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42. THE ANJOU WINE (continued)
And d'Artagnan went among those Guardsmen with whom he had formed greater intimacy than with the others, to invite them to enjoy with him this present of delicious Anjou wine which had been sent him from Villeroy.
One of the two Guardsmen was engaged that evening, and another the next, so the meeting was fixed for the day after that.
D'Artagnan, on his return, sent the twelve bottles of wine to the refreshment room of the Guards, with strict orders that great care should be taken of it; and then, on the day appointed, as the dinner was fixed for midday d'Artagnan sent Planchet at nine in the morning to assist in preparing everything for the entertainment.
Planchet, very proud of being raised to the dignity of landlord, thought he would make all ready, like an intelligent man; and with this view called in the assistance of the lackey of one of his master's guests, named Fourreau, and the false soldier who had tried to kill d'Artagnan and who, belonging to no corps, had entered into the service of d'Artagnan, or rather of Planchet, after d'Artagnan had saved his life.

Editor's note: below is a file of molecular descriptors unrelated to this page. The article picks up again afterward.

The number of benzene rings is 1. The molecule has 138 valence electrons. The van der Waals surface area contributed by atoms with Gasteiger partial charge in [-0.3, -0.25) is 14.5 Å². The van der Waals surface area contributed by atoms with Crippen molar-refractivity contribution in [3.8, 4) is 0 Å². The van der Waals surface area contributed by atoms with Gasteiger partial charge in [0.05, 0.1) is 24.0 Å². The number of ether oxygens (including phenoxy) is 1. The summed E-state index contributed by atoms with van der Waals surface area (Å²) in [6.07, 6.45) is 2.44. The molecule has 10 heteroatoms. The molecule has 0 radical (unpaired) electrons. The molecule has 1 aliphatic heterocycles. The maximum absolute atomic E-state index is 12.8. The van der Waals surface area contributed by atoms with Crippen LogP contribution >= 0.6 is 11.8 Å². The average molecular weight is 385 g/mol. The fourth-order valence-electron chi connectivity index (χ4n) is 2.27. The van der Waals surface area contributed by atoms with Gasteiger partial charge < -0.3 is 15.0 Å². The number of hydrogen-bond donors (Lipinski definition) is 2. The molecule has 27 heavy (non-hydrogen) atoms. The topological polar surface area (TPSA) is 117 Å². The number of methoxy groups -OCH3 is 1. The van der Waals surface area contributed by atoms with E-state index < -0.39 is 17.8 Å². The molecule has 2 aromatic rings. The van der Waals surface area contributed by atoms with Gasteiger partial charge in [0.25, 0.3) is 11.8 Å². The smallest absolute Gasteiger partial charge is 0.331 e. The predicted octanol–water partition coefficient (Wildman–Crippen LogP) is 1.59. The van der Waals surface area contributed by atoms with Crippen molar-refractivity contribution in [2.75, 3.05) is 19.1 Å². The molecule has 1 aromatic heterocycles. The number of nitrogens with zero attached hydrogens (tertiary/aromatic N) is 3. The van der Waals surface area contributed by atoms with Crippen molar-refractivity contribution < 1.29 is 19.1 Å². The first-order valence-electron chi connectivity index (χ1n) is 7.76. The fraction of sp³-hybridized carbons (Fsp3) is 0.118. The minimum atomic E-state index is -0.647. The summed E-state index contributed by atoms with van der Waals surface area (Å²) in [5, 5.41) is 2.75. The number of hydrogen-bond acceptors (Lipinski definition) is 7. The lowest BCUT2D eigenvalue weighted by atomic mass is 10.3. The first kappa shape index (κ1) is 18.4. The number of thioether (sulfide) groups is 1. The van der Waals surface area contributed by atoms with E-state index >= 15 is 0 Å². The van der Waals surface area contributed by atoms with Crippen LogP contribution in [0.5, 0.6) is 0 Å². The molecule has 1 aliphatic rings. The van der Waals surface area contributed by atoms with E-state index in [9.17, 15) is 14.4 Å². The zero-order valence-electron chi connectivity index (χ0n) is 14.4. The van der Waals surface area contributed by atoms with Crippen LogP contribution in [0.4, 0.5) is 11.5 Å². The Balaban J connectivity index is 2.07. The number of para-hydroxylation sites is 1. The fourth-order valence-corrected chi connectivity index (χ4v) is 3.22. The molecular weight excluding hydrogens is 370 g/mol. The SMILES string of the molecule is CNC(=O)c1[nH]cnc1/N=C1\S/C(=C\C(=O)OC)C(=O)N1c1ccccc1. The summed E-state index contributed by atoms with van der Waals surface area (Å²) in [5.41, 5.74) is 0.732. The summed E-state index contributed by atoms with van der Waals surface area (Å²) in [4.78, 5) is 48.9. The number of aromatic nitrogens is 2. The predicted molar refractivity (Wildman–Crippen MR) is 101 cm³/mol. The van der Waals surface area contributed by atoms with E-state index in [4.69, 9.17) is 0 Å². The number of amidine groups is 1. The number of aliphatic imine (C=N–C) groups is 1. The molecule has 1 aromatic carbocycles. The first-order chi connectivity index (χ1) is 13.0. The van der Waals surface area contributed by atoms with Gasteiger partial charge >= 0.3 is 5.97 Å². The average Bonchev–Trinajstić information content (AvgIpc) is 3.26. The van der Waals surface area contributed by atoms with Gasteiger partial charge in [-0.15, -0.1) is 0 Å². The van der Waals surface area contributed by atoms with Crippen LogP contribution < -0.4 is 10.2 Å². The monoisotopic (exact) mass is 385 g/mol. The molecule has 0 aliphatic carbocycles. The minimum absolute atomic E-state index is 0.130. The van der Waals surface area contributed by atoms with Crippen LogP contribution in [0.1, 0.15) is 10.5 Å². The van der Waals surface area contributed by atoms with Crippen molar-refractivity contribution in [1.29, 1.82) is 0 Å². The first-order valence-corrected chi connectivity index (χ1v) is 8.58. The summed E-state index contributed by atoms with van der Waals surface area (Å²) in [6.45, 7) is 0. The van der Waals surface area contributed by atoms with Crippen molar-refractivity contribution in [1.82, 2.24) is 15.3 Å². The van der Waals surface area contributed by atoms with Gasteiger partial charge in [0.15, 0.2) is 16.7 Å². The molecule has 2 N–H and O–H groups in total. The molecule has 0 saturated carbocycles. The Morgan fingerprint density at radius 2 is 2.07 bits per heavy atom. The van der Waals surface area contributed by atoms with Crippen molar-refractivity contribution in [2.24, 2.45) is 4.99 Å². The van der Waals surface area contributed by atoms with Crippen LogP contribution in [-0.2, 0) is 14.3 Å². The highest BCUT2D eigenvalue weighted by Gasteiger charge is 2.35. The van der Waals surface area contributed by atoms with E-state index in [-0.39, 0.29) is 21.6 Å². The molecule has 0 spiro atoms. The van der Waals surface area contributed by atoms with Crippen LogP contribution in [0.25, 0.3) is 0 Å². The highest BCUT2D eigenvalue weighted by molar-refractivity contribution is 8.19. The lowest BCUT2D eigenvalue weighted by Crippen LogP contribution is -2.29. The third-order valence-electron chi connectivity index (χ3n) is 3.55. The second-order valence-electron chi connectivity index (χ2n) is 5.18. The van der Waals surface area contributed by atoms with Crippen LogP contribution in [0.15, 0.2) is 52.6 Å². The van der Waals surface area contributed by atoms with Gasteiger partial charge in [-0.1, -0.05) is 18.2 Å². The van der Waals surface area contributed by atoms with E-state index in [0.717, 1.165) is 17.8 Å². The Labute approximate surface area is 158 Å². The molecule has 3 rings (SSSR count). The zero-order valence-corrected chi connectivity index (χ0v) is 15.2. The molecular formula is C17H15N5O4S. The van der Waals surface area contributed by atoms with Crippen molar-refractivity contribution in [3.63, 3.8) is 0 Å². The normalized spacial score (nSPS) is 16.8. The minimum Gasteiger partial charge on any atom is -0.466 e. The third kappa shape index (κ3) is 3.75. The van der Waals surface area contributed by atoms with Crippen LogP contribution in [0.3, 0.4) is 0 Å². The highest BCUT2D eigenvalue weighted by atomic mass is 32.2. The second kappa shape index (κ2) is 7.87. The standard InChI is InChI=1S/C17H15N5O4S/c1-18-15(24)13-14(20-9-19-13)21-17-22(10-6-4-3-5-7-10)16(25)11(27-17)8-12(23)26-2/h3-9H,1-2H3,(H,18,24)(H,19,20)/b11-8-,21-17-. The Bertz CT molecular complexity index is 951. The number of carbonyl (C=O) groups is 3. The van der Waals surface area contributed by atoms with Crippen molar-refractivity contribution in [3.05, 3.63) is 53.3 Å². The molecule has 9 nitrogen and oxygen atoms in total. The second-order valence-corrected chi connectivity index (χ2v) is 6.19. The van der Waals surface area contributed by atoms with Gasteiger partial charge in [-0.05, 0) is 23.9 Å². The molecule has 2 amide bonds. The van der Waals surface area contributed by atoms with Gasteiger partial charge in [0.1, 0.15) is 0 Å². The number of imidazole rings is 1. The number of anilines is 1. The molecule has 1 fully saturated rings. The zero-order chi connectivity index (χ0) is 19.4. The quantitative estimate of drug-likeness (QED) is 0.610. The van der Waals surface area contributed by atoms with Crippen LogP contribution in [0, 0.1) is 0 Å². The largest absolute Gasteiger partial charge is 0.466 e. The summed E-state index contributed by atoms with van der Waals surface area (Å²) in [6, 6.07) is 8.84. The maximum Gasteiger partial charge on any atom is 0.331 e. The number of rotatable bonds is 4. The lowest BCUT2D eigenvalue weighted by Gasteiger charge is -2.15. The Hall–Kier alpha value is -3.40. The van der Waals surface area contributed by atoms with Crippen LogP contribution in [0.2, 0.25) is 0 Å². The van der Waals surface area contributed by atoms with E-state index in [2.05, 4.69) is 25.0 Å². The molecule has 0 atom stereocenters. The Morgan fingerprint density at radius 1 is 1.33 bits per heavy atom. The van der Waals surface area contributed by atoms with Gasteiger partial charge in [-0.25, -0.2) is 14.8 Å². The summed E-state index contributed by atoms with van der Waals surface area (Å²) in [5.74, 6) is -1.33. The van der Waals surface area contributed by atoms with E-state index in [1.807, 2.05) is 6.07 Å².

The hour of the banquet being come, the two guards arrived, took their places, and the dishes were arranged on the table. Planchet waited, towel on arm; Fourreau uncorked the bottles; and Brisemont, which was the name of the convalescent, poured the wine, which was a little shaken by its journey, carefully into decanters. Of this wine, the first bottle being a little thick at the bottom, Brisemont poured the lees into a glass, and d'Artagnan desired him to drink it, for the poor devil had not yet recovered his strength.
The guests having eaten the soup, were about to lift the first glass of wine to their lips, when all at once the cannon sounded from Fort Louis and Fort Neuf. The Guardsmen, imagining this to be caused by some unexpected attack, either of the besieged or the English, sprang to their swords. D'Artagnan, not less forward than they, did likewise, and all ran out, in order to repair to their posts.
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